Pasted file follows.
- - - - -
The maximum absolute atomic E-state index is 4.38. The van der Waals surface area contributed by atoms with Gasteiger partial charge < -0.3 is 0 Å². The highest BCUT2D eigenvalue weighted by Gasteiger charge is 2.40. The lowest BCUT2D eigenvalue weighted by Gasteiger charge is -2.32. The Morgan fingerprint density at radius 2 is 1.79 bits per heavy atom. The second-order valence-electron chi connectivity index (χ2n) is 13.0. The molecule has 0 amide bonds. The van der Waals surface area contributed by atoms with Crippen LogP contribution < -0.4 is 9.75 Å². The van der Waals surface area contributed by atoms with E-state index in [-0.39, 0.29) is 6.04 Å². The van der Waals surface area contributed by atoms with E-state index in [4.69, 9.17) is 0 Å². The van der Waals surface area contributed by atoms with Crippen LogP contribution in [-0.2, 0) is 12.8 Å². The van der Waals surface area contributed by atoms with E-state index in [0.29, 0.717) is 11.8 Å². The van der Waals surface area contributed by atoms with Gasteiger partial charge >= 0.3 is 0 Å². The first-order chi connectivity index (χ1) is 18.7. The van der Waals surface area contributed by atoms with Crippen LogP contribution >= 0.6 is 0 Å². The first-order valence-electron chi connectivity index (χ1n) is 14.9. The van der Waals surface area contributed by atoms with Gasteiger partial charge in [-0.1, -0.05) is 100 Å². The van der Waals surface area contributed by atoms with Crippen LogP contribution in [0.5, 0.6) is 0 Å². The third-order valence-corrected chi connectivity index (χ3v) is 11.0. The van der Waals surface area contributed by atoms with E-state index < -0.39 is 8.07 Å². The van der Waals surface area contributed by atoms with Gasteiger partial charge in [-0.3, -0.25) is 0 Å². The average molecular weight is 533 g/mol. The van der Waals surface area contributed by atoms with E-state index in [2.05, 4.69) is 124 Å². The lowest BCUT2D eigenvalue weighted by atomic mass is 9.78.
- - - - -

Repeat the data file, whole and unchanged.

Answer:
The maximum absolute atomic E-state index is 4.38. The van der Waals surface area contributed by atoms with Gasteiger partial charge < -0.3 is 0 Å². The highest BCUT2D eigenvalue weighted by Gasteiger charge is 2.40. The lowest BCUT2D eigenvalue weighted by Gasteiger charge is -2.32. The Morgan fingerprint density at radius 2 is 1.79 bits per heavy atom. The second-order valence-electron chi connectivity index (χ2n) is 13.0. The molecule has 0 amide bonds. The van der Waals surface area contributed by atoms with Crippen LogP contribution < -0.4 is 9.75 Å². The van der Waals surface area contributed by atoms with E-state index in [-0.39, 0.29) is 6.04 Å². The van der Waals surface area contributed by atoms with E-state index in [4.69, 9.17) is 0 Å². The van der Waals surface area contributed by atoms with Crippen LogP contribution in [-0.2, 0) is 12.8 Å². The van der Waals surface area contributed by atoms with E-state index in [0.29, 0.717) is 11.8 Å². The van der Waals surface area contributed by atoms with Gasteiger partial charge >= 0.3 is 0 Å². The first-order chi connectivity index (χ1) is 18.7. The van der Waals surface area contributed by atoms with Crippen LogP contribution >= 0.6 is 0 Å². The first-order valence-electron chi connectivity index (χ1n) is 14.9. The van der Waals surface area contributed by atoms with Gasteiger partial charge in [-0.1, -0.05) is 100 Å². The van der Waals surface area contributed by atoms with Crippen LogP contribution in [0.5, 0.6) is 0 Å². The third-order valence-corrected chi connectivity index (χ3v) is 11.0. The van der Waals surface area contributed by atoms with E-state index < -0.39 is 8.07 Å². The van der Waals surface area contributed by atoms with Gasteiger partial charge in [-0.3, -0.25) is 0 Å². The average molecular weight is 533 g/mol. The van der Waals surface area contributed by atoms with E-state index in [2.05, 4.69) is 124 Å². The lowest BCUT2D eigenvalue weighted by atomic mass is 9.78.